Tabu Toypro
via college candy By Lena Chen - Harvard

Whatever happened to “no glove, no love”?

These days, forgoing condoms is practically considered proof of love … but intentionally unprotected sex isn’t merely a practice exclusive to the betrothed or married. “Forget ’sex without condoms is the new engagement ring’,”writes journalist Rachel Hills in this month’s edition of Australian women’s mag, Cleo. “For a lot of people, it seems, sex without condoms is the new ‘going steady’.”

I see where Rachel is going with this one, but I’d even take it one step further and say that condomless sex (the non-accidental variety) isn’t even limited to those in love.

In my post-high school romances, the sexual exclusivity (A.K.A. “Who else are you sleeping with cuz I’d like to ditch the condoms”) talk has always preceded the relationship talk, but I’ve also discussed the issue with guys who I never had an interest in seriously dating. The subject has been broached with f**k buddies, casual interests, and boyfriends alike. What I’ve learned is that the nature of the relationship — whether it’s a serious romance or a sexual fling — matters less than how well I know and trust my partner. I might go out on regular dates with a new guy for a couple months and never suggest giving up condoms, but will bring it up after a just few short weeks of sleeping with a trusted male friend.

That doesn’t mean I approach unprotected sex with a flippant attitude. Rather, I bring up sexual exclusivity not so I can secure a regular hook-up, but as part of a larger conversation about responsible practices. Unfortunately, the only thing more awkward than officially defining a relationship is initiating a conversation about sexual exclusivity. You may be concerned about appearing presumptuous, especially if you’re sleeping with someone who you’re not dating and don’t want to send the wrong romantic signals. But uncomfortable as the conversation might be, you can’t skip that step altogether if you’re thinking of losing the glove (nor should you be having sex if you’d rather cross your fingers than actually communicate about these issues).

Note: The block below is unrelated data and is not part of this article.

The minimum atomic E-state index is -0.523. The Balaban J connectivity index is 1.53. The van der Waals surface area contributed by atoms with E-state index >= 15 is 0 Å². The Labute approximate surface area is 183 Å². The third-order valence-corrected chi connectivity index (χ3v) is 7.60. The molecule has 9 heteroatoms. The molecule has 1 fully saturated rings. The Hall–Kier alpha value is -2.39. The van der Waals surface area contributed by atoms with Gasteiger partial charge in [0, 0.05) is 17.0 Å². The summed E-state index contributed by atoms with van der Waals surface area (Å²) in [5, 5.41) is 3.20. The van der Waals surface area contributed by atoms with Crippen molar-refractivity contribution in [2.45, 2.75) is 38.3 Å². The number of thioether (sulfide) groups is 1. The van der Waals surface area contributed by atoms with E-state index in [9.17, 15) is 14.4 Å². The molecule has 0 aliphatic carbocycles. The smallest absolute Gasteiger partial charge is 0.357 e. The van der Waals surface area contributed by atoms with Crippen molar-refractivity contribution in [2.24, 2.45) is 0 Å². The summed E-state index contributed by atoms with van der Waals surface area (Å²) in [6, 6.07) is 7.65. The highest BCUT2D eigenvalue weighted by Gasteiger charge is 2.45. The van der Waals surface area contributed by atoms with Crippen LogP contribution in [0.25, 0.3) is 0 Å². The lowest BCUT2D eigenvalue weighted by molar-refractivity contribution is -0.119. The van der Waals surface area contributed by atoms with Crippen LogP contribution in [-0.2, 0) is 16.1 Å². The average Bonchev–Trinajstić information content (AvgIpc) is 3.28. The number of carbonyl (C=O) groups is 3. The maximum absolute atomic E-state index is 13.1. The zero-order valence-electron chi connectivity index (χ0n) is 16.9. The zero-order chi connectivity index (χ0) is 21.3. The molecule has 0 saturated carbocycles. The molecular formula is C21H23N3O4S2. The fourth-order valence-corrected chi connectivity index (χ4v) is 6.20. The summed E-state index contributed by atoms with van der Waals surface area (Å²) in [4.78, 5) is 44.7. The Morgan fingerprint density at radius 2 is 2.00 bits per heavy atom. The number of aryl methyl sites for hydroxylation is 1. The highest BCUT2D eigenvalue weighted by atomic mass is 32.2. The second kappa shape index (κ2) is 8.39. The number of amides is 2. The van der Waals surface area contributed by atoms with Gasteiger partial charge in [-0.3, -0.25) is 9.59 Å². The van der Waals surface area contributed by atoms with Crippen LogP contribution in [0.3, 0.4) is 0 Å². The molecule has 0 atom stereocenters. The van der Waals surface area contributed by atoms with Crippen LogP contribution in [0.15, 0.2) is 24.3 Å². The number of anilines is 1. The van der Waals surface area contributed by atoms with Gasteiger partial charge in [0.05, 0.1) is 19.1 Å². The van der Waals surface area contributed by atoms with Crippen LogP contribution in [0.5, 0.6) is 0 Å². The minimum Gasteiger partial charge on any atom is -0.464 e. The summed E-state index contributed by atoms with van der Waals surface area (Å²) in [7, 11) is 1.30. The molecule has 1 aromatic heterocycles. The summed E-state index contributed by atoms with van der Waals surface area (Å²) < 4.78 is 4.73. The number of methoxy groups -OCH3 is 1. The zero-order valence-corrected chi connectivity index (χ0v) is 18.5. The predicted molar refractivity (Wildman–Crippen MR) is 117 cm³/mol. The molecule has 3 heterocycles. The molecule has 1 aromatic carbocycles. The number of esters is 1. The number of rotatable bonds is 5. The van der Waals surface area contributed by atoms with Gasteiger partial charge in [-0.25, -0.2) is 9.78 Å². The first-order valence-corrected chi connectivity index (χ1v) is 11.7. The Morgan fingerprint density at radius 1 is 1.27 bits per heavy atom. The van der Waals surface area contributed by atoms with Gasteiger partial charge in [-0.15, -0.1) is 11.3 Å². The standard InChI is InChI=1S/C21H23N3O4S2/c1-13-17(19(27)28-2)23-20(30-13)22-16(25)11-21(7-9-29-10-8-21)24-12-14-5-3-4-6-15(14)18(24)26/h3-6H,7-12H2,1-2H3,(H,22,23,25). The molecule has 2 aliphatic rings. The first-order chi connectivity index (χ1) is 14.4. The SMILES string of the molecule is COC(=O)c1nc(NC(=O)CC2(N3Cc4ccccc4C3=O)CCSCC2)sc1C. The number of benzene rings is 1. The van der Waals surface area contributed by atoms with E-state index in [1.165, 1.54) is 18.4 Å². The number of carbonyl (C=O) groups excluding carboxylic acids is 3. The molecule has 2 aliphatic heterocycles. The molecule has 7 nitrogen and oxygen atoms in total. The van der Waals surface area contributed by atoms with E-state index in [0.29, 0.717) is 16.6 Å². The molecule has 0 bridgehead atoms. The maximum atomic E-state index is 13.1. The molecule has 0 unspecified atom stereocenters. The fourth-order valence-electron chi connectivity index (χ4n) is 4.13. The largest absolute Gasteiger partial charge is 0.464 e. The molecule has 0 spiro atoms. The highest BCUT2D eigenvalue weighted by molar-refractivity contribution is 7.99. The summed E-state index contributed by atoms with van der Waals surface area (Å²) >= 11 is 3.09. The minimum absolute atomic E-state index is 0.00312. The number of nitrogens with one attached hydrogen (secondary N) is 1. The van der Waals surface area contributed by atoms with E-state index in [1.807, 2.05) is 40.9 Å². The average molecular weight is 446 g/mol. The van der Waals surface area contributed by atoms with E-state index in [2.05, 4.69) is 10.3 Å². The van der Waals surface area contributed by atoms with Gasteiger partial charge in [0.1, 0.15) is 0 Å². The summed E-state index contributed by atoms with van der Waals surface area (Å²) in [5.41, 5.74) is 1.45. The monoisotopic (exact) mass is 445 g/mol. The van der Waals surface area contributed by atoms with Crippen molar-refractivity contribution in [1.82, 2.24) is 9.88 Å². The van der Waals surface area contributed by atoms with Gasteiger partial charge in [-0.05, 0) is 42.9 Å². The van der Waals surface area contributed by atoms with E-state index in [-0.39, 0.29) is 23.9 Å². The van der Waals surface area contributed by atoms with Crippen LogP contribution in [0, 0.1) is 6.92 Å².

Rather than leaving it up to a drunken game of “Just The Tip”, think ahead and bring up sexual monogamy when you’re sober, coherent, and level-headed. The most important question isn’t always “Who else are you currently sleeping with?” but rather, “When’s the last time you got tested?” You might not think your current partner has picked up anything sketchy along the road, but when it comes to sexual health, seeing is not believing. Just because someone isn’t sporting warts doesn’t necessarily mean that they’re clean. It’s not uncommon for a person with a STI display no signs of infection.

Hills warns, “Many STIs have no outward symptoms, so if there’s nothing obviously ‘wrong’ with the person you’re sleeping with, it’s easy to assume that they’re STI-free.”

But being asymptomatic doesn’t mean that either of you are in the clear. Symptoms or not, STIs can still be transmitted and can cause serious health problems like infertility if you leave the infection untreated. Hills notes in her article that the majority of new HIV infections happen because people don’t realize they’re infected. In a post-AIDS world, there’s a reason why mandatory condom use has become sex ed canon. If you make the decision to ditch the glove, certain prerequisites should first be met: an agreement to be sexually monogamous, up-to-date test results, and a clear understanding of each other’s stance on issues like accidental pregnancies.

Even if you decide to leave condoms on your grocery list for now, these are conversations that you should be having with your partner anyway. Since even consistent condom users wind up with broken rubbers, you need to be comfortable with discussing the possibility of pregnancy and STIs. The golden rule of intercourse? Do others as you would have others do you.
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